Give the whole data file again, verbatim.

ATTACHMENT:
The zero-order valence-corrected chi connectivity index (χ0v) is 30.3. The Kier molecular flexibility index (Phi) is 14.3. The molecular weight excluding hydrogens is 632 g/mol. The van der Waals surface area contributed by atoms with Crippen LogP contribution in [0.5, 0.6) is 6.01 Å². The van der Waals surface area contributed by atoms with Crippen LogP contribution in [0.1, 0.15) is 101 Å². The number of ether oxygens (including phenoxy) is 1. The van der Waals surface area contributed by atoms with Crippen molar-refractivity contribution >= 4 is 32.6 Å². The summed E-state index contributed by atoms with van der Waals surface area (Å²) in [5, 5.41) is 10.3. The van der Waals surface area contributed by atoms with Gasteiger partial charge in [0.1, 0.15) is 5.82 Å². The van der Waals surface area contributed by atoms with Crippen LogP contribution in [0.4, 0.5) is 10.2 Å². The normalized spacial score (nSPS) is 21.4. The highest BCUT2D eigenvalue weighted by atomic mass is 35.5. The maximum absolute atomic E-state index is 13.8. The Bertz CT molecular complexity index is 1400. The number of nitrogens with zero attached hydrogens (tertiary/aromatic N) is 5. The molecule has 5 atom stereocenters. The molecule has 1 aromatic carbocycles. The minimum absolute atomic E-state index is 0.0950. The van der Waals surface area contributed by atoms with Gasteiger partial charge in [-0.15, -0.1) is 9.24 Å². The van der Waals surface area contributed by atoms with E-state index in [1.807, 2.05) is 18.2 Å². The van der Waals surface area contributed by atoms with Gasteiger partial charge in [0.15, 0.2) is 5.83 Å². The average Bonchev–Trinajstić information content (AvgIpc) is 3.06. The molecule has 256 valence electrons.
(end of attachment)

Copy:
The zero-order valence-corrected chi connectivity index (χ0v) is 30.3. The Kier molecular flexibility index (Phi) is 14.3. The molecular weight excluding hydrogens is 632 g/mol. The van der Waals surface area contributed by atoms with Crippen LogP contribution in [0.5, 0.6) is 6.01 Å². The van der Waals surface area contributed by atoms with Crippen LogP contribution in [0.1, 0.15) is 101 Å². The number of ether oxygens (including phenoxy) is 1. The van der Waals surface area contributed by atoms with Crippen molar-refractivity contribution >= 4 is 32.6 Å². The summed E-state index contributed by atoms with van der Waals surface area (Å²) in [5, 5.41) is 10.3. The van der Waals surface area contributed by atoms with Gasteiger partial charge in [0.1, 0.15) is 5.82 Å². The van der Waals surface area contributed by atoms with Crippen LogP contribution in [0.4, 0.5) is 10.2 Å². The normalized spacial score (nSPS) is 21.4. The highest BCUT2D eigenvalue weighted by atomic mass is 35.5. The maximum absolute atomic E-state index is 13.8. The Bertz CT molecular complexity index is 1400. The number of nitrogens with zero attached hydrogens (tertiary/aromatic N) is 5. The molecule has 5 atom stereocenters. The molecule has 1 aromatic carbocycles. The minimum absolute atomic E-state index is 0.0950. The van der Waals surface area contributed by atoms with Gasteiger partial charge in [-0.15, -0.1) is 9.24 Å². The van der Waals surface area contributed by atoms with E-state index in [1.807, 2.05) is 18.2 Å². The van der Waals surface area contributed by atoms with Gasteiger partial charge in [0.15, 0.2) is 5.83 Å². The average Bonchev–Trinajstić information content (AvgIpc) is 3.06. The molecule has 256 valence electrons.